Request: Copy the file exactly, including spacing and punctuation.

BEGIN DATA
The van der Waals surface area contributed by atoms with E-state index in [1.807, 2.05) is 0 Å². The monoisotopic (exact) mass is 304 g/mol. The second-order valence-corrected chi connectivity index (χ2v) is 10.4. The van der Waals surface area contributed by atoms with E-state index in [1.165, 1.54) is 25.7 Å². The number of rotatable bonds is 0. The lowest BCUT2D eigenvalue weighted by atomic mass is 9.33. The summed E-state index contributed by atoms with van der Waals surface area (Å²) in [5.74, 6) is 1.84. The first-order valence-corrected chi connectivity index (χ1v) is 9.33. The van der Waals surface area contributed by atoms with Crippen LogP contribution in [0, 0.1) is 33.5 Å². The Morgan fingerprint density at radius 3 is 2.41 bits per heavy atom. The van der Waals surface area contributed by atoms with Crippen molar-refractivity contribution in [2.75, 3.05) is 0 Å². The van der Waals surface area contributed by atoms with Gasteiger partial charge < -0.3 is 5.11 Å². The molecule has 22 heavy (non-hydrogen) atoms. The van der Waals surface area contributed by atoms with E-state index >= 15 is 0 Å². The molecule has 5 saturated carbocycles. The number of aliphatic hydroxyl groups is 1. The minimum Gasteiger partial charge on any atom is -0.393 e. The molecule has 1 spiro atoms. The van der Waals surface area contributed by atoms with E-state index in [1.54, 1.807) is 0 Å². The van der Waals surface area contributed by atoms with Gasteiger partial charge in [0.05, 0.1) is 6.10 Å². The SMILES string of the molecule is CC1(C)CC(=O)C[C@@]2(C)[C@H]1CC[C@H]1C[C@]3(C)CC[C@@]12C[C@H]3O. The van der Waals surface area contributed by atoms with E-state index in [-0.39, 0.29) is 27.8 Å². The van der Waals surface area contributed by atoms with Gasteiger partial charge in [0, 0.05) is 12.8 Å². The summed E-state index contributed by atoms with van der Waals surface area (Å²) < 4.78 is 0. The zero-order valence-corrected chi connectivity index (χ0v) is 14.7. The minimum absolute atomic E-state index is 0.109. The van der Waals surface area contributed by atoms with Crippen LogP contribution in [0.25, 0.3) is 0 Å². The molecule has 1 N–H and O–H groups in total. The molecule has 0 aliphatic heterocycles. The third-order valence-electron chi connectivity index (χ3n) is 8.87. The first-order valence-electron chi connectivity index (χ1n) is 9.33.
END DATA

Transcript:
The van der Waals surface area contributed by atoms with E-state index in [1.807, 2.05) is 0 Å². The monoisotopic (exact) mass is 304 g/mol. The second-order valence-corrected chi connectivity index (χ2v) is 10.4. The van der Waals surface area contributed by atoms with E-state index in [1.165, 1.54) is 25.7 Å². The number of rotatable bonds is 0. The lowest BCUT2D eigenvalue weighted by atomic mass is 9.33. The summed E-state index contributed by atoms with van der Waals surface area (Å²) in [5.74, 6) is 1.84. The first-order valence-corrected chi connectivity index (χ1v) is 9.33. The van der Waals surface area contributed by atoms with Crippen LogP contribution in [0, 0.1) is 33.5 Å². The Morgan fingerprint density at radius 3 is 2.41 bits per heavy atom. The van der Waals surface area contributed by atoms with Crippen molar-refractivity contribution in [2.75, 3.05) is 0 Å². The van der Waals surface area contributed by atoms with Gasteiger partial charge < -0.3 is 5.11 Å². The molecule has 22 heavy (non-hydrogen) atoms. The van der Waals surface area contributed by atoms with E-state index >= 15 is 0 Å². The molecule has 5 saturated carbocycles. The number of aliphatic hydroxyl groups is 1. The minimum Gasteiger partial charge on any atom is -0.393 e. The molecule has 1 spiro atoms. The van der Waals surface area contributed by atoms with E-state index in [1.54, 1.807) is 0 Å². The van der Waals surface area contributed by atoms with Gasteiger partial charge in [0.05, 0.1) is 6.10 Å². The SMILES string of the molecule is CC1(C)CC(=O)C[C@@]2(C)[C@H]1CC[C@H]1C[C@]3(C)CC[C@@]12C[C@H]3O. The van der Waals surface area contributed by atoms with E-state index in [-0.39, 0.29) is 27.8 Å². The van der Waals surface area contributed by atoms with Gasteiger partial charge in [0, 0.05) is 12.8 Å². The summed E-state index contributed by atoms with van der Waals surface area (Å²) < 4.78 is 0. The zero-order valence-corrected chi connectivity index (χ0v) is 14.7. The minimum absolute atomic E-state index is 0.109. The van der Waals surface area contributed by atoms with Crippen LogP contribution in [0.25, 0.3) is 0 Å². The molecule has 1 N–H and O–H groups in total. The molecule has 0 aliphatic heterocycles. The third-order valence-electron chi connectivity index (χ3n) is 8.87. The first-order valence-electron chi connectivity index (χ1n) is 9.33.